Australia is sending its smallest team to a Summer Olympics since the 1992 Games, with 410 athletes set to compete in London with the goal of a top five finish on the medals table.
The team, finalised on Wednesday and supported by 319 officials, is 25 members smaller than the party which won 14 gold, 15 silver, 17 bronze medals in Beijing to finish sixth.
It is comfortably bigger, however, than the 290 who competed at the Barcelona Games 20 years ago when Australia last finished outside the top seven (10th).
The AOC's target at the July 27-August 12 Games is a tough task given hosts Britain will expect the medal boost that comes from home advantage and China, the United States and Russia are again likely to occupy the top three spots.
That is likely to leave the Australians battling it out with big-spending countries like France, Germany, Italy and Japan for the fifth spot.
The AOC's own benchmark projection in February last year predicted an eighth place finish in London but president John Coates has received better news with this year's analysis.
"I wasn't that confident last year when I saw the benchmark results coming in and saw that we'd dropped back from the 40 to 46 overall medals we'd need to be in the mix for the top five to 35," he told a news conference last week.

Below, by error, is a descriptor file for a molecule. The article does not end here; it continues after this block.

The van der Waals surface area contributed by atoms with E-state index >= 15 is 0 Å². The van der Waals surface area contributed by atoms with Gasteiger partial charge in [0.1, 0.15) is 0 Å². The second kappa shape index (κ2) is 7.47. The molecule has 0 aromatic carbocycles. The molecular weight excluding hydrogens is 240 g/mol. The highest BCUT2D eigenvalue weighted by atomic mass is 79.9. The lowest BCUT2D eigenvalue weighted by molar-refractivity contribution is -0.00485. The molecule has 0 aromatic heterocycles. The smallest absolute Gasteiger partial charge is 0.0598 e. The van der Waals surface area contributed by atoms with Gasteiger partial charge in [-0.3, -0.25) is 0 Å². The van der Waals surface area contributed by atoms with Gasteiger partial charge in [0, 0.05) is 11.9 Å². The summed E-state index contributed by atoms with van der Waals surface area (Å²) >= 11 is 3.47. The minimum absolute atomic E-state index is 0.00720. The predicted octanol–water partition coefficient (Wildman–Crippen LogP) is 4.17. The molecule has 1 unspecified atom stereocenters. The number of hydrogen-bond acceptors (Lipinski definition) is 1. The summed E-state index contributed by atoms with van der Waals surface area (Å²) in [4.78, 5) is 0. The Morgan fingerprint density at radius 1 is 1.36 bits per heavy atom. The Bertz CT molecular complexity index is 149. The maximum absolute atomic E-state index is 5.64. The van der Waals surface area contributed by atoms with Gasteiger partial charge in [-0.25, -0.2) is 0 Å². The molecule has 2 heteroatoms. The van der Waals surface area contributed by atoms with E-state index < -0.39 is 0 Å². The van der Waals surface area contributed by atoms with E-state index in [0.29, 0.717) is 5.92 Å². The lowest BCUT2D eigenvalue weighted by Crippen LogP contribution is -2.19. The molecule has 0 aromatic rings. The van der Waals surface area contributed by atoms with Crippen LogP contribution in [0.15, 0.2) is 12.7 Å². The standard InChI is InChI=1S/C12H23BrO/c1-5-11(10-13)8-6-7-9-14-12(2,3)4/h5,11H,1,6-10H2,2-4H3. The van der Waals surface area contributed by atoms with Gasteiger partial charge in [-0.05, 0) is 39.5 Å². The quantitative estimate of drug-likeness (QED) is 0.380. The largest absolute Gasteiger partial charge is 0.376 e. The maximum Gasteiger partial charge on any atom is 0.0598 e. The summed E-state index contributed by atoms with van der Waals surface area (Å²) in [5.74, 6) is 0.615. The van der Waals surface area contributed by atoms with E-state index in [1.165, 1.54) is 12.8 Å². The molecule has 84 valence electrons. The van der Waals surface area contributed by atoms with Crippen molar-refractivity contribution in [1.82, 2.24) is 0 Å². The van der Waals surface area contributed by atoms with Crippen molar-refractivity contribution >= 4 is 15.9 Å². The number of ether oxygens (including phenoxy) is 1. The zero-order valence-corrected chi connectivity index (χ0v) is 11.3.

"I've been pleased with what I've seen so far this year, particularly in sailing and in cycling and in rowing, and I'm aware that we'll get better results this year than we did last year in equestrian and shooting.
"The swimming results at the trials were better, albeit we're still going to be counting on some improvement on the times they were doing at our trials compared to the times the Americans are doing now to get up to 15 medals in the pool."
Coates has long seen the pool, always one of Australia's strengths and the venue for 20 Australia medals in Beijing, as the key battleground in his team's bid to reach their medal target.
If all else fails, however, he should at least have the satisfaction of watching James Magnussen bring the gold for the blue riband 100 metres freestyle sprint back to Australia for the first time since Michael Wenden in 1968.
Another key battleground is the velodrome where Anna Meares will be out to become the first female cyclist to win four Olympic track medals and the first to medal at three Games.
When it comes to longevity at the Olympic, however, Meares is a mere neophyte compared to equestrian competitor Andrew Hoy, who will be competing at an Australian record seventh Games.
Hoy's team mate Mary Hanna, one of 186 women in the team compared to 224 men, is the oldest Australian at the age of 57, while 16-year-old diver Brittany Broben is the youngest.
The Australian team also features a father-daughter combination for the first time with David and Hayley Chapman taking part in the shooting.